Feminist or Babyist?

Feminism and Mothering 


When I tore up my Feminist card and exchanged it for a Babist card

138_3872I recently read an article by a famous feminist author that described attachment or “natural” parenting as primitive. She further described this attentiveness to Baby as likely a temporary fad, and so noxious to women that it must sometime be replaced by another style of mothering. She called for a release from guilt for women – there are no rules, therefore whatever you do and however you parent, is just fine.


So wrong I’m not sure where to start.

There are rules to caring for infants that make a difference in how they develop. Yes, it is America and there is the ability to ignore Baby Rules and assign Baby to inconsistent or institutional rearing in order to avoid inconvenience – but then the Adult is choosing to is to place his or her needs over the immature, fledgling baby needs.

Speaking of fledglings – what if the mother bird chose not to feed or keep the babies warm? They die. Feminist mothers certainly would not choose to deprive a child of bodily needs – but in the effort to escape guilt, they may choose to ignore the rules of attachment and deprive babies of important bonds upon which they base future development. It is life or death for some in the most extreme cases – see research on orphans kept fed and warm, but deprived of attachment (4).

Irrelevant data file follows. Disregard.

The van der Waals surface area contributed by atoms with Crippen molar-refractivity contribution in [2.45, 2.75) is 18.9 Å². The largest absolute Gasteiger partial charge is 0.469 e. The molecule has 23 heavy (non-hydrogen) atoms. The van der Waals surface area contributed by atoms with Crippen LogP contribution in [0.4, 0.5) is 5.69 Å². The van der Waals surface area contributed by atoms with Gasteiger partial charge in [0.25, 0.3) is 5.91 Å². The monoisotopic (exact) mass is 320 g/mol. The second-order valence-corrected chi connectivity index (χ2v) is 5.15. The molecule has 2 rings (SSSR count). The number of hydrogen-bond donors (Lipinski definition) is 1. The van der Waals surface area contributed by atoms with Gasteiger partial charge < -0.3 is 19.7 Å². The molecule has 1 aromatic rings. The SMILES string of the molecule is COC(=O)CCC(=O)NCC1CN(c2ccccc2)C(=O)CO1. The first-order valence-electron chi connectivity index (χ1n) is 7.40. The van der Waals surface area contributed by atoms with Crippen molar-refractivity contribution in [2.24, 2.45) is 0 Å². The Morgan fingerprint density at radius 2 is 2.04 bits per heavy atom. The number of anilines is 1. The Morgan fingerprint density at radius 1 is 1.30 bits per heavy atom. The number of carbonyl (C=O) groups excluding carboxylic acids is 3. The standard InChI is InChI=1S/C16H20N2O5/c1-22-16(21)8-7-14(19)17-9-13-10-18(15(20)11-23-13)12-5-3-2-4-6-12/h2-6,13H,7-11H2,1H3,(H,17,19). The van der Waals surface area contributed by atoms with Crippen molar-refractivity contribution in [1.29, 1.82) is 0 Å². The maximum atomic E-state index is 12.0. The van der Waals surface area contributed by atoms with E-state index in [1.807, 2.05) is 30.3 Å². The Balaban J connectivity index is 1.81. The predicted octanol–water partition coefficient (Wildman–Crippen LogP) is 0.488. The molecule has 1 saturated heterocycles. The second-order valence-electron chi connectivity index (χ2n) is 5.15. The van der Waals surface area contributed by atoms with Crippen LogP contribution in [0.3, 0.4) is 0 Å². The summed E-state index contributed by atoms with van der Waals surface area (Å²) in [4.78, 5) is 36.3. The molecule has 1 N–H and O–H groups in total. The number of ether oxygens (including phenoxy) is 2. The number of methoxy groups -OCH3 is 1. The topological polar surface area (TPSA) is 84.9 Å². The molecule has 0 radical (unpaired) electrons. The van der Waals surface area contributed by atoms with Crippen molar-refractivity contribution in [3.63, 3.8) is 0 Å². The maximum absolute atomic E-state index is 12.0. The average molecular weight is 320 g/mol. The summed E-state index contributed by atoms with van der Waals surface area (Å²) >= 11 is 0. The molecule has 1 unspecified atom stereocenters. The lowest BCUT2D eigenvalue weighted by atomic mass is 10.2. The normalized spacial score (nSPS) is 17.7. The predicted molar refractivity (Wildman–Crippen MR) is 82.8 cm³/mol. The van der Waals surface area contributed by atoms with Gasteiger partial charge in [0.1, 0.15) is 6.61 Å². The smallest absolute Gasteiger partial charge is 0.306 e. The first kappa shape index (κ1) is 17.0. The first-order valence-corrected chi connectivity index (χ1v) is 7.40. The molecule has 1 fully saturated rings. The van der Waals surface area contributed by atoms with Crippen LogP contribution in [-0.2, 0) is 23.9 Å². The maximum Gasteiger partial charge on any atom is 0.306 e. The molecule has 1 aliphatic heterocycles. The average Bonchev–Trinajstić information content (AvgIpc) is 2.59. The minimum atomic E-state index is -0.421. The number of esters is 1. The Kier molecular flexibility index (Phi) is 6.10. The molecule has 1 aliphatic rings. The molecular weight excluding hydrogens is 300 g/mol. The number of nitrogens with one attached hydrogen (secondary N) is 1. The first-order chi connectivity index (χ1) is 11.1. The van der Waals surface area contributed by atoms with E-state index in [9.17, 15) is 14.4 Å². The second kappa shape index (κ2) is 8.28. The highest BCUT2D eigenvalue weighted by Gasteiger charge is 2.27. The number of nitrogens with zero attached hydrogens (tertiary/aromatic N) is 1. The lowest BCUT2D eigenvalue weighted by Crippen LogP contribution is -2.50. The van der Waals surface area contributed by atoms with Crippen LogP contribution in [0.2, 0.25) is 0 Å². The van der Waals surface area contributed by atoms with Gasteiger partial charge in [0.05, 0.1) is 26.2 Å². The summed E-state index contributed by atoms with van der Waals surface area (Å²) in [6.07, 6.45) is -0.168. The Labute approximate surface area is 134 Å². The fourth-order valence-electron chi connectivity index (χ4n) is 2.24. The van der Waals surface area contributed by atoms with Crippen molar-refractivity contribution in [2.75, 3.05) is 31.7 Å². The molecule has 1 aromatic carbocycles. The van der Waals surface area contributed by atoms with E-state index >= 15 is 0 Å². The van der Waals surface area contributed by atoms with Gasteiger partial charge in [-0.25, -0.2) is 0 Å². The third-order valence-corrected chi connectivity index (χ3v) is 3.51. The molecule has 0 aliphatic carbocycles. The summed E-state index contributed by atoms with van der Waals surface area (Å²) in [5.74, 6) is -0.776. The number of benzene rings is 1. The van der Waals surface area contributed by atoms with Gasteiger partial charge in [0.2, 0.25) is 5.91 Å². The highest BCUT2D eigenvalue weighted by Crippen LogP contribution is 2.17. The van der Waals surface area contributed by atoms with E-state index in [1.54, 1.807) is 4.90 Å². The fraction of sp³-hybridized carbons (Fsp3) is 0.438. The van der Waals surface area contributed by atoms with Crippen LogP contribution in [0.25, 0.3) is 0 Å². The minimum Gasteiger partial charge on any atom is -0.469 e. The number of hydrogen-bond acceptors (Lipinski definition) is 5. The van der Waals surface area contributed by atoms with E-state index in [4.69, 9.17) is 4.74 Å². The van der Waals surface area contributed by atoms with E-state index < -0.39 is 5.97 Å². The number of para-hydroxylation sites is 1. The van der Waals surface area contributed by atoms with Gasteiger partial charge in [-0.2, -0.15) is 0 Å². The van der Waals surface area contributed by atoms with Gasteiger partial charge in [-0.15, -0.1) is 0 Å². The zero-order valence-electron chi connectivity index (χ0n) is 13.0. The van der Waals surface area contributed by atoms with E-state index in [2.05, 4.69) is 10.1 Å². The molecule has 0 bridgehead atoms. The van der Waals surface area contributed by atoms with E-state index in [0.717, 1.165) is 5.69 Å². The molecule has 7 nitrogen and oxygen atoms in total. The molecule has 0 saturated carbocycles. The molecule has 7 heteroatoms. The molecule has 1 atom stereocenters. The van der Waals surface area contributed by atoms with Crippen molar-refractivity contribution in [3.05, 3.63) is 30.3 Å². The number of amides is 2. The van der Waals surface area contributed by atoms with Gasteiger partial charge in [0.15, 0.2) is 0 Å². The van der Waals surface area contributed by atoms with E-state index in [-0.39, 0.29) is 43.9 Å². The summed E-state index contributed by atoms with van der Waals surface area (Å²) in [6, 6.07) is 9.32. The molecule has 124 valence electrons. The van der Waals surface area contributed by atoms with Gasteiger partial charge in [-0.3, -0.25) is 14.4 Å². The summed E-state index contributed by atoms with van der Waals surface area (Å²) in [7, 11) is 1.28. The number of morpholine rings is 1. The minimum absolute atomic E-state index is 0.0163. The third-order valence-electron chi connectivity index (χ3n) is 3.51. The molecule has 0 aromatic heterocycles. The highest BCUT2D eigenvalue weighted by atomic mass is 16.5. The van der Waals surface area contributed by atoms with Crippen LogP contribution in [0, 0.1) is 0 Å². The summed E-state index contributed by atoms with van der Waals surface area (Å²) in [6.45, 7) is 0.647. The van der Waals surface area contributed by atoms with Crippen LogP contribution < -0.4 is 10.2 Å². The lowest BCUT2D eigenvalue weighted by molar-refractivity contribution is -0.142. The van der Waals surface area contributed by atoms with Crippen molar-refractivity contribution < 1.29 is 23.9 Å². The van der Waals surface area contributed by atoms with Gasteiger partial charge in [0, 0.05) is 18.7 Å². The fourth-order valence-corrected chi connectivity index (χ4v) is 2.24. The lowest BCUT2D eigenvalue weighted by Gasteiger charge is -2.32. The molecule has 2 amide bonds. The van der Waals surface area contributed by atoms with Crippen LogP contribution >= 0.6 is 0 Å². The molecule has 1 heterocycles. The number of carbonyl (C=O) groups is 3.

What Does Feminism Miss?

I appreciate much of the first-wave feminist movement which secured voting rights, equal treatment and protection under the law and promoted equal pay for equal work. I question current-wave feminist voices who make their watch cry one of alleviating women from natural functions of child bearing and rearing and furthermore, alleviate women from men. And if a Baby comes to Feminist Mom and Mom chooses the no-rules and no-guilt method, she has also chosen to stay in abject ignorance of evidence-based truths of child development. Bowlby and Ainsworth (1 – 3) were studying infant attachment and publishing their finding before the feminist movement of the 1970’s. The need for infants to attach to mother was an established, evidence-based concept while the bras were burning.

I encounter many folks who, while well-meaning, just have not done their pre-baby homework. Others have done their homework, and opt out of substantial amounts of baby-raising-child-influencing activity – in other words they read the rules, did not like them, and reject them. While the main rule with the infancy stage is attachment formation and proximity seeking, these parents opt for their child to spend formative hours with caretakers who may or may not love them. That is what institutions are for. Feminist moms who choose to ignore Baby rules and leave the baby to the institution have that right. It does not mean others who sacrifice career and education for in-your-face-baby caring are wrong.

This leads me to why I tore up my feminist card.

Feminism has failed to provide me with a good answer to the question , “Who cares for Baby?” Feminism theory only talks about women and their opportunities to do all that men do and be treated like men. If everyone is running around seeking power in the workplace, there is no one left to take care of Baby.